LINGUIST List 12.1248

Sat May 5 2001

Books: Slavic linguistics, Semitic linguistics

Editor for this issue: Naomi Ogasawara <naomilinguistlist.org>


Links to the websites of all LINGUIST's supporting publishers are available at the end of this issue.

Directory

  1. LINCOM EUROPA, Slavic linguistics: Genesis of the Slovak Literary Language
  2. LINCOM EUROPA, Semitic ling: Comparative Morphology of Standard & Egyptian Arabic

Message 1: Slavic linguistics: Genesis of the Slovak Literary Language

Date: Fri, 04 May 2001 20:09:55 +0200
From: LINCOM EUROPA <LINCOM.EUROPAt-online.de>
Subject: Slavic linguistics: Genesis of the Slovak Literary Language

Genesis of the Slovak Literary Language

KONSTANTIN VASILIEVICH LIFANOV
Lomonosov State University of Moscow

Contrary to Slovak historical linguistics, the Slovak Literary
Language did not arise in the 18th century as a result of Anton
Bernolak's codification of the West Slovak dialect. It developed
gradually, over a much longer period of time from the Old Czech
Literary Language, which was adopted by the Slovaks as their own
written medium as early as by the end of the 14th century. As a result
of its interaction with mainly the West Slovak dialect, its specific
Slovak version arose in the 15th century. By the 1630s, this written
standard acquired the features of an original literary language,
separate from the literary language based on the Prague standard.

However, since the first decades of the 17th century, a further
development of this written standard was complicated by the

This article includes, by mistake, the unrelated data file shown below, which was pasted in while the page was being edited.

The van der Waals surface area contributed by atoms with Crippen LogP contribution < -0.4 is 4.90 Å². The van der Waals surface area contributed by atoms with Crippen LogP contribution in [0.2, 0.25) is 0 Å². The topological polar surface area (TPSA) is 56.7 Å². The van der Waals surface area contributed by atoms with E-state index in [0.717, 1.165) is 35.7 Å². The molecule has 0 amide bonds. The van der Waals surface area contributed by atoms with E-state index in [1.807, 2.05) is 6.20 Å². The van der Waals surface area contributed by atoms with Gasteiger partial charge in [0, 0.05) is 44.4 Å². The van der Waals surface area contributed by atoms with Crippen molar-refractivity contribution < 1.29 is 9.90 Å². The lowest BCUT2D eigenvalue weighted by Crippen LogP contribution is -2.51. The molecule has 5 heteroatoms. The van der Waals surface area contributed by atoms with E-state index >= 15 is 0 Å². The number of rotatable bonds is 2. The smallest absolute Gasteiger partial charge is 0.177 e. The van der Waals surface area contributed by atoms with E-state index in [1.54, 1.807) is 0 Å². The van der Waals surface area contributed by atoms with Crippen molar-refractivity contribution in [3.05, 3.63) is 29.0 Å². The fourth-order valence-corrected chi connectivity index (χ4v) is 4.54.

Counter-Reformation. The use of the literary language followed
different paths among the Lutherans and among the Catholics. The Old
Slovak Literary Language attained a high degree of development among
the Catholics. Rich and varied spiritual literature was written in
this language, including a translation of the Bible in 1750,
high-quality secular baroque poetry, etc. In the 1780s, this standard
was codified by Bernolak. Diglossia emerged among the Lutherans. They
used both the Czech Literary Language and the Old Slovak Literary
Language. However, they did not perceive the latter one as a literary
norm and considered it acceptable only in the "low" kinds of
literature -- e.g., in popular poetry -- and in administrative and
legal documents. This diglossia was not abolished until the 1820s,
which opened the way for Ludovit Stur's codification of the Modern
Slovak Literary Language based on the Central Slovak folklore koine.

Contents: 

Introduction. 
Chapter 1. The main thesis of the general theory of literary language. 
Chapter 2. The formation of specific idiom functioning in Catholic 
 spiritual literature of the XVIth - XVIIIth centuries and 
 Bernolak's codification. 
Chapter 3. Interrelation of Catholic "high" poetry language of 
 the XVIIth - XVIIIth centuries and the language of spiritual 
 literature. 
Chapter 4. The character of territorial differentiation and the evolution 
	 of the language of Slovak administrative-legal documents.